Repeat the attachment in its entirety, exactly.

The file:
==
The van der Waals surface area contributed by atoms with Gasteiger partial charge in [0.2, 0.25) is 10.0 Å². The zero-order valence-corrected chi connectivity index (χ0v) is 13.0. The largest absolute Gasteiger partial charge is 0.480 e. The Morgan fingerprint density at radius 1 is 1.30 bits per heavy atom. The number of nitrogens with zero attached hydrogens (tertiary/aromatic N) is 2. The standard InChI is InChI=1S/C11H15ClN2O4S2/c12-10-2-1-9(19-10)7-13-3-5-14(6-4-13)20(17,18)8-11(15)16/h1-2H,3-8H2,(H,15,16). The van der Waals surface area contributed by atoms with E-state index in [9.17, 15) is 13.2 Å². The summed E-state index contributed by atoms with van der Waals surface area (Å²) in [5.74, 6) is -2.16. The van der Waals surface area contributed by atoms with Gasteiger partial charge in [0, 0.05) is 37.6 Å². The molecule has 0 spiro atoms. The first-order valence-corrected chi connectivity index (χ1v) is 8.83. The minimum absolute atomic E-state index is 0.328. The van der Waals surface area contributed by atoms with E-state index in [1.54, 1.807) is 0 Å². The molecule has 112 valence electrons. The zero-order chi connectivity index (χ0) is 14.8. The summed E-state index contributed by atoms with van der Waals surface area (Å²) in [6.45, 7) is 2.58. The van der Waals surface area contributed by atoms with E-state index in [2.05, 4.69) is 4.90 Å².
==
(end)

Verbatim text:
The van der Waals surface area contributed by atoms with Gasteiger partial charge in [0.2, 0.25) is 10.0 Å². The zero-order valence-corrected chi connectivity index (χ0v) is 13.0. The largest absolute Gasteiger partial charge is 0.480 e. The Morgan fingerprint density at radius 1 is 1.30 bits per heavy atom. The number of nitrogens with zero attached hydrogens (tertiary/aromatic N) is 2. The standard InChI is InChI=1S/C11H15ClN2O4S2/c12-10-2-1-9(19-10)7-13-3-5-14(6-4-13)20(17,18)8-11(15)16/h1-2H,3-8H2,(H,15,16). The van der Waals surface area contributed by atoms with E-state index in [9.17, 15) is 13.2 Å². The summed E-state index contributed by atoms with van der Waals surface area (Å²) in [5.74, 6) is -2.16. The van der Waals surface area contributed by atoms with Gasteiger partial charge in [0, 0.05) is 37.6 Å². The molecule has 0 spiro atoms. The first-order valence-corrected chi connectivity index (χ1v) is 8.83. The minimum absolute atomic E-state index is 0.328. The van der Waals surface area contributed by atoms with E-state index in [1.54, 1.807) is 0 Å². The molecule has 112 valence electrons. The zero-order chi connectivity index (χ0) is 14.8. The summed E-state index contributed by atoms with van der Waals surface area (Å²) in [6.45, 7) is 2.58. The van der Waals surface area contributed by atoms with E-state index in [2.05, 4.69) is 4.90 Å².